In fact, this is not a new phenomenon. In 1997, Japan established the Pacific Islands Leaders Meeting (PALM) as a forum to be held every three years for ministerial-level talks with PIF members. This increased Japanese interest in the region was further confirmed by Tokyo’s “Free and Open Indo Pacific” (FOIP) strategy. In the document, then-Prime Minister Shinzo Abe stated that “Japan bears the responsibility of fostering the confluence of the Pacific and Indian Oceans and of Asia and Africa into a place that values freedom, the rule of law, and the market economy, free from force or coercion, and making it prosperous.”
The government of Australia in its 2017 Foreign Policy White Paper stated that a stable and prosperous Indo-Pacific is the most important Australian national interest. Australia’s “reprioritization” of the Pacific is now known as the “Pacific Step Up”—a formal commitment to further engage in the Pacific region. Australian Foreign Minister Penny Wong in her visits in the region has repeatedly stated that “what is at the heart of this (step up) is a strong desire to play our part in the Pacific family and build stronger relationships.”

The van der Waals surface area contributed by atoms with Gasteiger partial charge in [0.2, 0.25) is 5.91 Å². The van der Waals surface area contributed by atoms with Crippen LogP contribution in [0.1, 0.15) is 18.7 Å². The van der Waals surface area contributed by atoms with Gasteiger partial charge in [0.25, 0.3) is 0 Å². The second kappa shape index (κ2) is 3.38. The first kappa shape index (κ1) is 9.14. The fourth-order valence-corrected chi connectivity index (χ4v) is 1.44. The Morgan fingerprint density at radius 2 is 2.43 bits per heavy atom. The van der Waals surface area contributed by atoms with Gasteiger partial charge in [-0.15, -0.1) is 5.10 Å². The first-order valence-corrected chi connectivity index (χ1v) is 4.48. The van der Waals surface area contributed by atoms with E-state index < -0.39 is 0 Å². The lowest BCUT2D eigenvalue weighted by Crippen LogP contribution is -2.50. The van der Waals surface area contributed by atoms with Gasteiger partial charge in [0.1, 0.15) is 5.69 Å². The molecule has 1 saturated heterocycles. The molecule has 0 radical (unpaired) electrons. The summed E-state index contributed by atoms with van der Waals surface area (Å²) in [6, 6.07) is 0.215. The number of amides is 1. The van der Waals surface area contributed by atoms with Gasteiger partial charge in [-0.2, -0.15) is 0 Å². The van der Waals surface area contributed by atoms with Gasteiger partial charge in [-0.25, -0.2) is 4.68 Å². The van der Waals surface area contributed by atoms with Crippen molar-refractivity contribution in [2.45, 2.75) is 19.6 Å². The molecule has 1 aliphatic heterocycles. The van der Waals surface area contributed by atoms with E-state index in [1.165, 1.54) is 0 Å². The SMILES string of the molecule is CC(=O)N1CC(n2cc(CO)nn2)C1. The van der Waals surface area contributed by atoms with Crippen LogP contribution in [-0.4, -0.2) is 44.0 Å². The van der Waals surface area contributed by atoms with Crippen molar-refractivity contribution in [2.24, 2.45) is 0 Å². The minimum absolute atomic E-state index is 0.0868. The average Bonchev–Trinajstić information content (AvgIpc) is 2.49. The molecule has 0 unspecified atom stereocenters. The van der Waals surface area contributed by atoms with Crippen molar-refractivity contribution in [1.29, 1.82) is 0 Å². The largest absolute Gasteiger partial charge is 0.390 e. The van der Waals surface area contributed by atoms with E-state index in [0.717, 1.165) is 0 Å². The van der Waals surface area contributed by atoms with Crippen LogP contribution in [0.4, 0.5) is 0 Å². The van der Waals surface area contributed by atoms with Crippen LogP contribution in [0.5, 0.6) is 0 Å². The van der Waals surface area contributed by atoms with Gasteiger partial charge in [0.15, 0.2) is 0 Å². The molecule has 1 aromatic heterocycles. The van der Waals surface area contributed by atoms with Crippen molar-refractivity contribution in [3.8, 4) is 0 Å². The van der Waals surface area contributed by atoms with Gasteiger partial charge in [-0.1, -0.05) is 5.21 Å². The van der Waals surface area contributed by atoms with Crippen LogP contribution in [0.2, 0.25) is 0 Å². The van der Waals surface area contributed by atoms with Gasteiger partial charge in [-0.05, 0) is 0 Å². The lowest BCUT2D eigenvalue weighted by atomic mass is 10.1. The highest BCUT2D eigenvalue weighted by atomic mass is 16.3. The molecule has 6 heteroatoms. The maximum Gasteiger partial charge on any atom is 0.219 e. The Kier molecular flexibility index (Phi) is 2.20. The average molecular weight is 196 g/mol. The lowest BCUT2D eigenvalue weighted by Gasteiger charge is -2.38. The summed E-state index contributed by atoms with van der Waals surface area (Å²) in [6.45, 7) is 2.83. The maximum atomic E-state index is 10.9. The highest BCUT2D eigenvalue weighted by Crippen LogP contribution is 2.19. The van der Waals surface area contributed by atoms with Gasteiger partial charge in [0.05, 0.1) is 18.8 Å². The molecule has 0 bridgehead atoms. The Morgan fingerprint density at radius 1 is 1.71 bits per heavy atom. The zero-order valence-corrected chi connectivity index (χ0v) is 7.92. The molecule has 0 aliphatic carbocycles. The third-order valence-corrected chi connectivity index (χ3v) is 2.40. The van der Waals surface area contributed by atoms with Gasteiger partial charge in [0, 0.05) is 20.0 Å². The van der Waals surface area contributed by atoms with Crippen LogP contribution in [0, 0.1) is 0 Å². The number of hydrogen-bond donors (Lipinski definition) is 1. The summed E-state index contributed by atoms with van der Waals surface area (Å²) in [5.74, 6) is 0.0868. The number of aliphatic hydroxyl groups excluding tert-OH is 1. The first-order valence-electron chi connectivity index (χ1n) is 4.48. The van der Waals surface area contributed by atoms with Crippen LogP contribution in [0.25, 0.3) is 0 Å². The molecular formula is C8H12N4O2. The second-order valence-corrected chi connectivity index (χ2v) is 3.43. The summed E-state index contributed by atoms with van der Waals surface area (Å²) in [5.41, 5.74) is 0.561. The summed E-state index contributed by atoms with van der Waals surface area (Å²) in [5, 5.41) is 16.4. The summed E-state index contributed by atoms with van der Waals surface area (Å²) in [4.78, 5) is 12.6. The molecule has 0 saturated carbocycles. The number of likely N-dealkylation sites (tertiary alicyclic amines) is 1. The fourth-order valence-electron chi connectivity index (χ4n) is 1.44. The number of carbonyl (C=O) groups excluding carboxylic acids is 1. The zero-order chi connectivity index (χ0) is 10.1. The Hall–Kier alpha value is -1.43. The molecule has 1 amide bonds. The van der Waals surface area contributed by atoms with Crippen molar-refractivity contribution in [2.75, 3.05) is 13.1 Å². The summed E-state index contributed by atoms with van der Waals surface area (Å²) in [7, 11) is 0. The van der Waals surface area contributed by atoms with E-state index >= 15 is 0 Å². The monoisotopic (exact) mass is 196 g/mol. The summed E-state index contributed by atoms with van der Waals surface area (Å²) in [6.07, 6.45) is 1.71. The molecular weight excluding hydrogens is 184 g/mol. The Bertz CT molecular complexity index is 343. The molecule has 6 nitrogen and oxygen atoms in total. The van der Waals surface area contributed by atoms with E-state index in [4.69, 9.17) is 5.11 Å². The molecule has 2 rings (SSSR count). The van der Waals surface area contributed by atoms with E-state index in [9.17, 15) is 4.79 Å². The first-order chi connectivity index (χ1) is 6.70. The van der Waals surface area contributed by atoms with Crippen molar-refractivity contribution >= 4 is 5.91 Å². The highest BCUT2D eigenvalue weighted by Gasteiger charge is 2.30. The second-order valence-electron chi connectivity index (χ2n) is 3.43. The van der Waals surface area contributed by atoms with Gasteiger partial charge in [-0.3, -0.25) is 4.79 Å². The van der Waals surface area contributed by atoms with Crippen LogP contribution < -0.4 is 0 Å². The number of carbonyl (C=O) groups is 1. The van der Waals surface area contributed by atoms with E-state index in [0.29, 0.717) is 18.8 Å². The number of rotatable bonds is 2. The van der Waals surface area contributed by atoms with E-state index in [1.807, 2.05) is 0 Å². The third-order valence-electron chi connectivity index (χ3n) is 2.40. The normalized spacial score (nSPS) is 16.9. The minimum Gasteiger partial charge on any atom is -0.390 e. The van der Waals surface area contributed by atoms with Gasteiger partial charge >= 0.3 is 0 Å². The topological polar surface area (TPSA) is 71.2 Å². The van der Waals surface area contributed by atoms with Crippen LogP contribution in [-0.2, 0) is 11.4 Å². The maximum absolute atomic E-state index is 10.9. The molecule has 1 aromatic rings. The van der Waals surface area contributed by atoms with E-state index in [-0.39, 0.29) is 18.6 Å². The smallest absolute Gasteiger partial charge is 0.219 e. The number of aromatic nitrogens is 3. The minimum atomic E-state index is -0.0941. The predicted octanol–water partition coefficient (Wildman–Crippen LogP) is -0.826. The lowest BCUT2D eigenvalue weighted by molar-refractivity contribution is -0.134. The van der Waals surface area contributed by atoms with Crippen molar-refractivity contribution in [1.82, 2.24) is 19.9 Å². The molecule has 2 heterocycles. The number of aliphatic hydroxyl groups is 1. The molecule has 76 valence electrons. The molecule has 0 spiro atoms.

India’s “Indo-Pacific Ocean Initiative,” announced at the 2019 East Asia Summit, has sought to develop regional cooperation and participation among partners in the region. This initiative is consistent with India’s “Security and Growth for All in the Region” (SAGAR) policy. India has also supported an increased focus on the Pacific by the “Quad”—the informal quadrilateral strategic dialogue between the United States, Japan, Australia, and India. The May 2022 Quad Leaders Statement reaffirmed that the Quad is “committed to working together to address the needs of Pacific Islands partners” and “will further strengthen our cooperation with Pacific Island countries.”
Other multilateral organizations both in the region and outside of the Indo Pacific—such as the Association of Southeast Asian Nations (ASEAN), as well as the European Union (EU)—have updated and refocused their policies regarding ties to, and support of, the Pacific. As the EU put it in its 2022 Strategy for Cooperation in the Indo-Pacific, “the EU aims to contribute to the region’s stability, prosperity and sustainable development, in line with the principles of democracy, human rights and the rule of law.”
Time for a Deeper US–Taiwan Partnership with the Pacific Islands